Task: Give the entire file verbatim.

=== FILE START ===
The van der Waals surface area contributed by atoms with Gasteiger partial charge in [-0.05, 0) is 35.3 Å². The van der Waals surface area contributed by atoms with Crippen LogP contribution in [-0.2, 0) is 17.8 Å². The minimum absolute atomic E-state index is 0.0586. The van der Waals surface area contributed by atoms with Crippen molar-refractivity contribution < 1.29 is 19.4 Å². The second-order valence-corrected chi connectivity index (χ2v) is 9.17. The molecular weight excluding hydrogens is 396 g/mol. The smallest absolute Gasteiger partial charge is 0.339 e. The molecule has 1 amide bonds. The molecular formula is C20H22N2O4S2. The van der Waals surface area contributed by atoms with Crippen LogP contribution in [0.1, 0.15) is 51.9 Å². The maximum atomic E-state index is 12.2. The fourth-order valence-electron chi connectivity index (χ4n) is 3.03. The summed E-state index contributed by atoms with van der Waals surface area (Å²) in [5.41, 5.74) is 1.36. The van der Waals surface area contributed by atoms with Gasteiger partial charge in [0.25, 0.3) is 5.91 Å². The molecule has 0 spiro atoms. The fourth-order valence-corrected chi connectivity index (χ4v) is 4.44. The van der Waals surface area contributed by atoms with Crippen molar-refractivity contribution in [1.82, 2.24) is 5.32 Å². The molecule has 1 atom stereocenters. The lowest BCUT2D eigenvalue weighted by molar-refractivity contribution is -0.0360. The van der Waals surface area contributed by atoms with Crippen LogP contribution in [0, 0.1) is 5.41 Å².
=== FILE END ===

The van der Waals surface area contributed by atoms with Gasteiger partial charge in [-0.05, 0) is 35.3 Å². The van der Waals surface area contributed by atoms with Crippen LogP contribution in [-0.2, 0) is 17.8 Å². The minimum absolute atomic E-state index is 0.0586. The van der Waals surface area contributed by atoms with Crippen molar-refractivity contribution < 1.29 is 19.4 Å². The second-order valence-corrected chi connectivity index (χ2v) is 9.17. The molecular weight excluding hydrogens is 396 g/mol. The smallest absolute Gasteiger partial charge is 0.339 e. The molecule has 1 amide bonds. The molecular formula is C20H22N2O4S2. The van der Waals surface area contributed by atoms with Crippen LogP contribution in [0.1, 0.15) is 51.9 Å². The maximum atomic E-state index is 12.2. The fourth-order valence-electron chi connectivity index (χ4n) is 3.03. The summed E-state index contributed by atoms with van der Waals surface area (Å²) in [5.41, 5.74) is 1.36. The van der Waals surface area contributed by atoms with Gasteiger partial charge in [0.25, 0.3) is 5.91 Å². The molecule has 0 spiro atoms. The fourth-order valence-corrected chi connectivity index (χ4v) is 4.44. The van der Waals surface area contributed by atoms with Crippen molar-refractivity contribution in [1.82, 2.24) is 5.32 Å². The molecule has 1 atom stereocenters. The lowest BCUT2D eigenvalue weighted by molar-refractivity contribution is -0.0360. The van der Waals surface area contributed by atoms with Crippen LogP contribution in [0, 0.1) is 5.41 Å².